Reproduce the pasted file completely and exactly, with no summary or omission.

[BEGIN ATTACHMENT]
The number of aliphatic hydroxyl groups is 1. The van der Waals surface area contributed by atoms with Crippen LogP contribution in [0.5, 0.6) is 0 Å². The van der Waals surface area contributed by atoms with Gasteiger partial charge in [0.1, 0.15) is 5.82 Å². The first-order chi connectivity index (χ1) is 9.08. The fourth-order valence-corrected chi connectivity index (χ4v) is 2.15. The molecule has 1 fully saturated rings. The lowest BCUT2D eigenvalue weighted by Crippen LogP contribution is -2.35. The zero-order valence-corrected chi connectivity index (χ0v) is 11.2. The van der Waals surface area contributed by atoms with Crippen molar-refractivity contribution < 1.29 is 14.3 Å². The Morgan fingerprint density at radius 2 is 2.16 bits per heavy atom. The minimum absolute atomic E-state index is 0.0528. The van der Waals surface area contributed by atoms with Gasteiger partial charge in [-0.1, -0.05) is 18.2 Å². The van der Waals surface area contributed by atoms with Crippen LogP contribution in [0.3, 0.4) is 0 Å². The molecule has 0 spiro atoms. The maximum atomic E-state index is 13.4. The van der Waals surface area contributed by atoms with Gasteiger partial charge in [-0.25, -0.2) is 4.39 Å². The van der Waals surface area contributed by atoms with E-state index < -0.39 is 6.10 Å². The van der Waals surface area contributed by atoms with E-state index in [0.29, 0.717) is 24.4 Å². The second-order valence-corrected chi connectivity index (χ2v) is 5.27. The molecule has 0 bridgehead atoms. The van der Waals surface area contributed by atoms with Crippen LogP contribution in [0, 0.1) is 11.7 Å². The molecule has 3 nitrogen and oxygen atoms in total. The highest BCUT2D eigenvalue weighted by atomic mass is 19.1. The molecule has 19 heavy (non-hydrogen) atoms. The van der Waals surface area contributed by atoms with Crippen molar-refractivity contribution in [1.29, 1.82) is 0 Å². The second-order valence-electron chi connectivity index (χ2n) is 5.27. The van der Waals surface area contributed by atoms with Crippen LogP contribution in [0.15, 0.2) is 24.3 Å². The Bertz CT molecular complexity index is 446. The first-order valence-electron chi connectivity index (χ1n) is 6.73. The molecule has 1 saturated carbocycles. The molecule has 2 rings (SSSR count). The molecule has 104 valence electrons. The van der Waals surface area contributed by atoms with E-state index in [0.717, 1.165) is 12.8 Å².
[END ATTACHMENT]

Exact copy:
The number of aliphatic hydroxyl groups is 1. The van der Waals surface area contributed by atoms with Crippen LogP contribution in [0.5, 0.6) is 0 Å². The van der Waals surface area contributed by atoms with Gasteiger partial charge in [0.1, 0.15) is 5.82 Å². The first-order chi connectivity index (χ1) is 9.08. The fourth-order valence-corrected chi connectivity index (χ4v) is 2.15. The molecule has 1 fully saturated rings. The lowest BCUT2D eigenvalue weighted by Crippen LogP contribution is -2.35. The zero-order valence-corrected chi connectivity index (χ0v) is 11.2. The van der Waals surface area contributed by atoms with Crippen molar-refractivity contribution < 1.29 is 14.3 Å². The Morgan fingerprint density at radius 2 is 2.16 bits per heavy atom. The minimum absolute atomic E-state index is 0.0528. The van der Waals surface area contributed by atoms with Gasteiger partial charge in [-0.1, -0.05) is 18.2 Å². The van der Waals surface area contributed by atoms with Crippen LogP contribution in [0.3, 0.4) is 0 Å². The molecule has 0 spiro atoms. The maximum atomic E-state index is 13.4. The van der Waals surface area contributed by atoms with Gasteiger partial charge in [-0.25, -0.2) is 4.39 Å². The van der Waals surface area contributed by atoms with E-state index < -0.39 is 6.10 Å². The van der Waals surface area contributed by atoms with E-state index in [0.29, 0.717) is 24.4 Å². The second-order valence-corrected chi connectivity index (χ2v) is 5.27. The molecule has 0 bridgehead atoms. The van der Waals surface area contributed by atoms with Crippen LogP contribution in [0, 0.1) is 11.7 Å². The molecule has 3 nitrogen and oxygen atoms in total. The highest BCUT2D eigenvalue weighted by atomic mass is 19.1. The molecule has 19 heavy (non-hydrogen) atoms. The van der Waals surface area contributed by atoms with Crippen molar-refractivity contribution in [1.29, 1.82) is 0 Å². The second-order valence-electron chi connectivity index (χ2n) is 5.27. The van der Waals surface area contributed by atoms with Crippen LogP contribution in [0.15, 0.2) is 24.3 Å². The Bertz CT molecular complexity index is 446. The first-order valence-electron chi connectivity index (χ1n) is 6.73. The molecule has 1 saturated carbocycles. The molecule has 2 rings (SSSR count). The molecule has 104 valence electrons. The van der Waals surface area contributed by atoms with E-state index in [0.717, 1.165) is 12.8 Å².